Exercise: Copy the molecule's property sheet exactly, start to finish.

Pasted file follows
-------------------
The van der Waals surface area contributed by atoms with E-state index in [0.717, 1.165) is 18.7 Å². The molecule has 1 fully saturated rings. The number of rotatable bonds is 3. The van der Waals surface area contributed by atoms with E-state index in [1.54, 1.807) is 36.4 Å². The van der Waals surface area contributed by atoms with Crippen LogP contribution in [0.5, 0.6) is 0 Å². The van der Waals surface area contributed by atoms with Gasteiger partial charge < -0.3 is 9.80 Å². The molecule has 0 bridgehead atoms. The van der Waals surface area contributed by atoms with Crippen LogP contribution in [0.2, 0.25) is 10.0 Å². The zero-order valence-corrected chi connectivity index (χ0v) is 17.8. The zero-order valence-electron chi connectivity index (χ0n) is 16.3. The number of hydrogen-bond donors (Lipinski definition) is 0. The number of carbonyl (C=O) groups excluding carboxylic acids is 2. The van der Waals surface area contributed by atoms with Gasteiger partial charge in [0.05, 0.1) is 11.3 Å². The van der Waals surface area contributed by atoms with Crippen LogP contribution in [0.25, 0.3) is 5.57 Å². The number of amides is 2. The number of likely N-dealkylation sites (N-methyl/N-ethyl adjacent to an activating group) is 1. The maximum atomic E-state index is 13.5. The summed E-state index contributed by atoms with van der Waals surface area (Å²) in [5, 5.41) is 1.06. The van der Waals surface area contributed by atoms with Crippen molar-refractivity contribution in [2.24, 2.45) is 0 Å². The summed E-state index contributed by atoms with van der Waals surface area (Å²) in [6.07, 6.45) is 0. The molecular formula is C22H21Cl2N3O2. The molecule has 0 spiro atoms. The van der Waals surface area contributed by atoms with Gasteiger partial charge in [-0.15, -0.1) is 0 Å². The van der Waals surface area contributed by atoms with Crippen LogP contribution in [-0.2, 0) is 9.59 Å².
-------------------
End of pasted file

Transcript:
The van der Waals surface area contributed by atoms with E-state index in [0.717, 1.165) is 18.7 Å². The molecule has 1 fully saturated rings. The number of rotatable bonds is 3. The van der Waals surface area contributed by atoms with E-state index in [1.54, 1.807) is 36.4 Å². The van der Waals surface area contributed by atoms with Crippen LogP contribution in [0.5, 0.6) is 0 Å². The van der Waals surface area contributed by atoms with Gasteiger partial charge < -0.3 is 9.80 Å². The molecule has 0 bridgehead atoms. The van der Waals surface area contributed by atoms with Crippen LogP contribution in [0.2, 0.25) is 10.0 Å². The zero-order valence-corrected chi connectivity index (χ0v) is 17.8. The zero-order valence-electron chi connectivity index (χ0n) is 16.3. The number of hydrogen-bond donors (Lipinski definition) is 0. The number of carbonyl (C=O) groups excluding carboxylic acids is 2. The van der Waals surface area contributed by atoms with Gasteiger partial charge in [0.05, 0.1) is 11.3 Å². The van der Waals surface area contributed by atoms with Crippen LogP contribution in [0.25, 0.3) is 5.57 Å². The number of amides is 2. The number of likely N-dealkylation sites (N-methyl/N-ethyl adjacent to an activating group) is 1. The maximum atomic E-state index is 13.5. The summed E-state index contributed by atoms with van der Waals surface area (Å²) in [5, 5.41) is 1.06. The van der Waals surface area contributed by atoms with Crippen molar-refractivity contribution in [2.24, 2.45) is 0 Å². The summed E-state index contributed by atoms with van der Waals surface area (Å²) in [6.07, 6.45) is 0. The molecular formula is C22H21Cl2N3O2. The molecule has 0 spiro atoms. The van der Waals surface area contributed by atoms with Gasteiger partial charge in [-0.15, -0.1) is 0 Å². The van der Waals surface area contributed by atoms with Crippen LogP contribution in [-0.2, 0) is 9.59 Å².